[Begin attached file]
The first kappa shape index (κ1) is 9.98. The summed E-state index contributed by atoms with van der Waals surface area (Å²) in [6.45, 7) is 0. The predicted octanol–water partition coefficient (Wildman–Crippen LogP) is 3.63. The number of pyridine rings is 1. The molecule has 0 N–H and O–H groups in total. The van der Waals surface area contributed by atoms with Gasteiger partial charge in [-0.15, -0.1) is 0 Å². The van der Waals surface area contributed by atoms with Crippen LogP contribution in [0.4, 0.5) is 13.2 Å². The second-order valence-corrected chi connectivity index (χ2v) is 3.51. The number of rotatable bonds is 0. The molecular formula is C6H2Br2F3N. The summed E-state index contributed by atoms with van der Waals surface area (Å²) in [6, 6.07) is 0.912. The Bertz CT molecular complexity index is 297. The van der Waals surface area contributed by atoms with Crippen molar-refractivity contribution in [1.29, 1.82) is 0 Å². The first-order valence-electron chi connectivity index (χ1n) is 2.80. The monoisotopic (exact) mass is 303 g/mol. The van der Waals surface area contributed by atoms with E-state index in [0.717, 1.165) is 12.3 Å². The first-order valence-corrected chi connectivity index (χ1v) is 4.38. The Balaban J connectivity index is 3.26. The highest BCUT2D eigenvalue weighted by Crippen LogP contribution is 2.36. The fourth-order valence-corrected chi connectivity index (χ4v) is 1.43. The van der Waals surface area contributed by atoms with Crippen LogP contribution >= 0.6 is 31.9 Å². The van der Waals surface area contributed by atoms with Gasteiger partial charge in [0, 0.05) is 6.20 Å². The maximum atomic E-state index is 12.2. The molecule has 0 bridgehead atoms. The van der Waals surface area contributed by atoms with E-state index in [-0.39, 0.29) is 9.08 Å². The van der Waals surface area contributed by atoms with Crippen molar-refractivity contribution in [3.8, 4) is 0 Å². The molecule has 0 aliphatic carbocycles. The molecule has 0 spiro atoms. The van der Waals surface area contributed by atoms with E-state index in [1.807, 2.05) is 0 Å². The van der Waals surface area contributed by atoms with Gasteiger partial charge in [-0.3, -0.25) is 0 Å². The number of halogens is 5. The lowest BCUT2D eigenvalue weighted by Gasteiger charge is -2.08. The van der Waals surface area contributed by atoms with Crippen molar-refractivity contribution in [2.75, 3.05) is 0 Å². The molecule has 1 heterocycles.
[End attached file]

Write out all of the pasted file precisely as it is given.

The first kappa shape index (κ1) is 9.98. The summed E-state index contributed by atoms with van der Waals surface area (Å²) in [6.45, 7) is 0. The predicted octanol–water partition coefficient (Wildman–Crippen LogP) is 3.63. The number of pyridine rings is 1. The molecule has 0 N–H and O–H groups in total. The van der Waals surface area contributed by atoms with Gasteiger partial charge in [-0.15, -0.1) is 0 Å². The van der Waals surface area contributed by atoms with Crippen LogP contribution in [0.4, 0.5) is 13.2 Å². The second-order valence-corrected chi connectivity index (χ2v) is 3.51. The number of rotatable bonds is 0. The molecular formula is C6H2Br2F3N. The summed E-state index contributed by atoms with van der Waals surface area (Å²) in [6, 6.07) is 0.912. The Bertz CT molecular complexity index is 297. The van der Waals surface area contributed by atoms with Crippen molar-refractivity contribution in [1.29, 1.82) is 0 Å². The first-order valence-electron chi connectivity index (χ1n) is 2.80. The monoisotopic (exact) mass is 303 g/mol. The van der Waals surface area contributed by atoms with E-state index in [0.717, 1.165) is 12.3 Å². The first-order valence-corrected chi connectivity index (χ1v) is 4.38. The Balaban J connectivity index is 3.26. The highest BCUT2D eigenvalue weighted by Crippen LogP contribution is 2.36. The fourth-order valence-corrected chi connectivity index (χ4v) is 1.43. The van der Waals surface area contributed by atoms with Crippen LogP contribution >= 0.6 is 31.9 Å². The van der Waals surface area contributed by atoms with Gasteiger partial charge in [0, 0.05) is 6.20 Å². The maximum atomic E-state index is 12.2. The molecule has 0 bridgehead atoms. The van der Waals surface area contributed by atoms with E-state index in [-0.39, 0.29) is 9.08 Å². The van der Waals surface area contributed by atoms with Crippen molar-refractivity contribution in [3.8, 4) is 0 Å². The molecule has 0 aliphatic carbocycles. The molecule has 0 spiro atoms. The van der Waals surface area contributed by atoms with E-state index in [1.807, 2.05) is 0 Å². The van der Waals surface area contributed by atoms with Gasteiger partial charge in [-0.3, -0.25) is 0 Å². The number of halogens is 5. The lowest BCUT2D eigenvalue weighted by Gasteiger charge is -2.08. The van der Waals surface area contributed by atoms with Crippen molar-refractivity contribution in [2.75, 3.05) is 0 Å². The molecule has 1 heterocycles.